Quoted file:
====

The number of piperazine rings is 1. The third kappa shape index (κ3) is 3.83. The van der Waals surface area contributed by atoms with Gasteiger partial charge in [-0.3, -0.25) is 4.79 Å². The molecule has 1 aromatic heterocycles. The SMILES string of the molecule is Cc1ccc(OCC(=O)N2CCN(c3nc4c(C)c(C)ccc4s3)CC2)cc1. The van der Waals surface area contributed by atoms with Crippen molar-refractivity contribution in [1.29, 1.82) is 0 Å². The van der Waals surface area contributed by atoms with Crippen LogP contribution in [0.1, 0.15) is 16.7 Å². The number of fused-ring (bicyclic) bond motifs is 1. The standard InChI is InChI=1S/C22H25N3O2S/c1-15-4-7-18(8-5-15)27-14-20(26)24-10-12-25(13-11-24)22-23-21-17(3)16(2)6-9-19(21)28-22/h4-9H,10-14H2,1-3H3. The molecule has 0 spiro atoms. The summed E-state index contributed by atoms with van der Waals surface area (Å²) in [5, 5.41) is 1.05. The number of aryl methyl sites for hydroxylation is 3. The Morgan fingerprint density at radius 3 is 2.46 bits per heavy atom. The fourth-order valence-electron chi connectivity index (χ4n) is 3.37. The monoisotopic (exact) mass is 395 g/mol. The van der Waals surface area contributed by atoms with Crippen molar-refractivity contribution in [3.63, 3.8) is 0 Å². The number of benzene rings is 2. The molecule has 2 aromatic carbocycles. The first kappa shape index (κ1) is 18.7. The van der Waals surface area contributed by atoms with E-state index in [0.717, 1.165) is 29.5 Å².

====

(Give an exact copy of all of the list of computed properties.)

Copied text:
The number of piperazine rings is 1. The third kappa shape index (κ3) is 3.83. The van der Waals surface area contributed by atoms with Gasteiger partial charge in [-0.3, -0.25) is 4.79 Å². The molecule has 1 aromatic heterocycles. The SMILES string of the molecule is Cc1ccc(OCC(=O)N2CCN(c3nc4c(C)c(C)ccc4s3)CC2)cc1. The van der Waals surface area contributed by atoms with Crippen molar-refractivity contribution in [1.29, 1.82) is 0 Å². The van der Waals surface area contributed by atoms with Crippen LogP contribution in [0.1, 0.15) is 16.7 Å². The number of fused-ring (bicyclic) bond motifs is 1. The standard InChI is InChI=1S/C22H25N3O2S/c1-15-4-7-18(8-5-15)27-14-20(26)24-10-12-25(13-11-24)22-23-21-17(3)16(2)6-9-19(21)28-22/h4-9H,10-14H2,1-3H3. The molecule has 0 spiro atoms. The summed E-state index contributed by atoms with van der Waals surface area (Å²) in [5, 5.41) is 1.05. The number of aryl methyl sites for hydroxylation is 3. The Morgan fingerprint density at radius 3 is 2.46 bits per heavy atom. The fourth-order valence-electron chi connectivity index (χ4n) is 3.37. The monoisotopic (exact) mass is 395 g/mol. The van der Waals surface area contributed by atoms with Crippen molar-refractivity contribution in [3.63, 3.8) is 0 Å². The number of benzene rings is 2. The molecule has 2 aromatic carbocycles. The first kappa shape index (κ1) is 18.7. The van der Waals surface area contributed by atoms with E-state index in [0.717, 1.165) is 29.5 Å².